“I’m not saying people can’t smoke, I’m just saying they can’t smoke on campus. I don’t want to take away their personal rights, but we want this to be a healthy campus, and from a grass-roots effort, a majority of people came out and said ‘Please pass this policy.'” –University President James P. Clements tells DA reporter

There clearly needs to be some way to better enforce this policy on these little rebels walking amongst us, or things will never change–well, change 100% at least. Perhaps designated smoking areas should be created so yards aren’t invaded, while the campus sidewalks and buildings are more heavily monitored? Just a thought, though time will only tell how this policy holds up with this wild college town.

If you’re a smoker and want to help implement a healthier environment for our campus, cessation programs are available to employees and students that help you quit at your own pace. Employees are eligible for those programs free of charge (or reimbursable by insurance), while students can enroll in these programs through WellWVU.

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15 thoughts on “WVU Smoking ban: Is Tobacco-Free really the way to be?

  1. Good overview and engaging post. I like the different elements that you added. The Tweets, YouTube video, photo and even the italicized quote makes this an easy to read post. This is really a problem on two fronts, for the restricted smokers and the campus-ites who are still falling victim to rebellious tobacco fiends. I think designated smoking zones is a great idea. I don’t know if there has been a lot of talk on it already, but that would be something interesting to expand on. Either way, I think that if enforcement doesn’t increase it doesn’t matter how many smoking zones we have, people will smoke.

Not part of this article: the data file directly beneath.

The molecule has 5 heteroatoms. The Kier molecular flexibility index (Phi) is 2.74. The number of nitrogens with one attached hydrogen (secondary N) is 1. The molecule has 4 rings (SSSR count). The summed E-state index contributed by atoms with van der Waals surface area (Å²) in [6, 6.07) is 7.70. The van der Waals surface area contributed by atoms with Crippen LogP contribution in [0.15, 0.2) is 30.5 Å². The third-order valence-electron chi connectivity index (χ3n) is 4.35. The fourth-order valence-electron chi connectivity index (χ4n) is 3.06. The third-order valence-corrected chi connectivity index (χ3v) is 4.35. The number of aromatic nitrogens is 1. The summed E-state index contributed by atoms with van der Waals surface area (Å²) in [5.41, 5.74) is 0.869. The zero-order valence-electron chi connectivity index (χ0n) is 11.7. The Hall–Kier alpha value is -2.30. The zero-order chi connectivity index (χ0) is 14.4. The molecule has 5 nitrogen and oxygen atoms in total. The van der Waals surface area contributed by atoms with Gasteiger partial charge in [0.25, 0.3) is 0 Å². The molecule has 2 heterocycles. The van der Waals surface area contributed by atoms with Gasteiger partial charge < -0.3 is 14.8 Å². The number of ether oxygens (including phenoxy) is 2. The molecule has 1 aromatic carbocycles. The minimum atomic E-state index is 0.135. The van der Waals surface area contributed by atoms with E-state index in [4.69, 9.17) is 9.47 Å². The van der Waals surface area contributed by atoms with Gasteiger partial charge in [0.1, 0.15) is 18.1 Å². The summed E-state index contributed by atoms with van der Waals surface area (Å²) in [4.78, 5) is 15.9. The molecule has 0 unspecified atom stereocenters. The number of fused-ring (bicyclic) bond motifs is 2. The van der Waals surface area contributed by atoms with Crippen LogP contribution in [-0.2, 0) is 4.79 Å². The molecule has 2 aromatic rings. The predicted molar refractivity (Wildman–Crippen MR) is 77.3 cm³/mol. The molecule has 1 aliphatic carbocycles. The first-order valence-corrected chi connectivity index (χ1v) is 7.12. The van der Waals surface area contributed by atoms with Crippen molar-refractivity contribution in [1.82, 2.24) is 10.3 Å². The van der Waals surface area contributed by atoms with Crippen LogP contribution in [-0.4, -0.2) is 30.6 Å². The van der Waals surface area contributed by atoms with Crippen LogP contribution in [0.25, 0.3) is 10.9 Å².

2. The only change I have noticed from the smoking ban is the lack of ashtrays which has led to increased cigarette butts on the ground. I find the amount on cigarette butts on the ground just as bad as a whiff of smoke every now and again.

  3. I had never thought about the annoyance the smoking ban brought about for Morgantown residents. I always favored designated smoking areas over a ban (the ban seemed like more of a statement than a practical application), and residents’ problems make me think that way even more. I know I wouldn’t want people smoking in or around my yard every day. I wonder if Morgantown residents ever feel like the university is overrunning the town.